Last Updated:

Advocates Get $1 Mil For Serving Injury Survivors

Three advocates in the spinal cord injury field are $1 million richer as a thanks for their generosity.

Three advocates in the spinal cord injury field are $1 million richer as a thanks for their generosity.

In a historic development for the field of spinal cord injury, the Craig H. Neilsen Foundation Thursday announced the creation of the Craig H. Neilsen Visionary Prize.

The foundation says inaugural recipients Andrea Dalzell, Dr. Brian K. Kwon, and Reveca Torres are not afraid to take bold risks and foster and advocate for new ideas.

They are influential voices for, and reflect the diversity of, the spinal cord injury community, spanning those who live with injury, their caregivers and health care providers, organizations devoted to maximizing opportunities for persons with injury and scientific and medical researchers.

The Visionary Prize honors the memory and legacy of Craig H. Neilsen, an American entrepreneur who was severely injured in a car accident in 1985, leaving him quadriplegic, with only minimal function of his left hand. Prize organizers say Neilsen's tenacity and extraordinary focus fueled his success in business after his accident. The prize recipients reflect many of the qualities for which he was well known, including his remarkable determination, inexhaustible passion, and an ability to inspire those around them.

Reveca Torres is an artist and nonprofit director in Chicago. In 2009, she founded BACKBONES, a nonprofit connecting people with spinal cord injury to their communities. Through her work with BACKBONES, Torres has proven that activities like yoga, photography, theatre, and fashion design can be made accessible to people of all abilities. Torres says she uses painting, illustration, photography, film, movement, and other media as a form of expression as a tool for advocacy and social justice.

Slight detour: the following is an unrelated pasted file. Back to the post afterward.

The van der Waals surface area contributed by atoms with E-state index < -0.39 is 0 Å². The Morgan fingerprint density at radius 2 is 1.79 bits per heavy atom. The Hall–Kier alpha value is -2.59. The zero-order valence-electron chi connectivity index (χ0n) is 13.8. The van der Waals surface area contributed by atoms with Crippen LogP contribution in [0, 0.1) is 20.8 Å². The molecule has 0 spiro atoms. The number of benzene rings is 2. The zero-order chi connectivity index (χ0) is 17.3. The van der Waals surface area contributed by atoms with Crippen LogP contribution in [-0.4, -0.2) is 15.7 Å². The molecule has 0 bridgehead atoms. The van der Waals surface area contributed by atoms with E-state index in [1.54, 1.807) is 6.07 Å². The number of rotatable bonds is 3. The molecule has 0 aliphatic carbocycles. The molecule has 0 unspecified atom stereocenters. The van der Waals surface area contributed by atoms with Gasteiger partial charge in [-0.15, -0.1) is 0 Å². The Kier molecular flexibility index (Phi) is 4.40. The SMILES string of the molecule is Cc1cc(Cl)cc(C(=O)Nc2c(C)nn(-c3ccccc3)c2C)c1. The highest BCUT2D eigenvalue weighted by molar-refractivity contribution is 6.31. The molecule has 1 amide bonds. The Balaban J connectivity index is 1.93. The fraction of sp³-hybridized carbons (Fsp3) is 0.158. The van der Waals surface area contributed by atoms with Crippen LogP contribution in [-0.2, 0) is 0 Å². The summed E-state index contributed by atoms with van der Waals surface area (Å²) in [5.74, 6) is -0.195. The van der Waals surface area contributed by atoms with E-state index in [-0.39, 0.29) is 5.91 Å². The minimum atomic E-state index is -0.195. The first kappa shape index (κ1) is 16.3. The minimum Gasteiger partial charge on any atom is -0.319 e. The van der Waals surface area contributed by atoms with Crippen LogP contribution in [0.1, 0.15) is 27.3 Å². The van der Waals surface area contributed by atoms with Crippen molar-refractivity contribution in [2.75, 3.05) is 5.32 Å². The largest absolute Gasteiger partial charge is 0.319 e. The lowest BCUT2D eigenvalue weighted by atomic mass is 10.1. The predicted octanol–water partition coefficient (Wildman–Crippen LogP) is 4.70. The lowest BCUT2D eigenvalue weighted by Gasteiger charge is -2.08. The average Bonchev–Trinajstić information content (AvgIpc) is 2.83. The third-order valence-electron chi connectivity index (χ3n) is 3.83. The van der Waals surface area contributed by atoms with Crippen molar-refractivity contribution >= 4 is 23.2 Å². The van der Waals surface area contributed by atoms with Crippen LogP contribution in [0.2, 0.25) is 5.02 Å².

"(It's about) being able to help other people like myself, you know, go through that journey and be able to hopefully thrive and live a good quality of life," she says.

Andrea Dalzell BSN, RN, has been on the frontlines of the COVID-19 crisis as a registered nurse in New York City, and is one of only a few wheelchair-using nurses in the country. She became a nurse in 2018, even learning to box in order to build up the strength to administer CPR.

Brian K. Kwon, MD, PhD, FRCSC, has made several landmark contributions to treatment and rehabilitation in his dual role as an attending orthopedic spine surgeon at Vancouver General Hospital and a scientific researcher at the International Collaboration on Repair Discoveries in Vancouver, BC, Canada.  Additionally, Dr. Kwon has established a biobank to share valuable tissue specimens with other scientists in an effort to help the international research community move forward faster in the search for new therapies.

"it's really that instantaneous moment of change in (patient) lives that is really striking," Kwon says about spinal cord injury. " (That's) inspiration for why we want to try to make a difference."


First Published: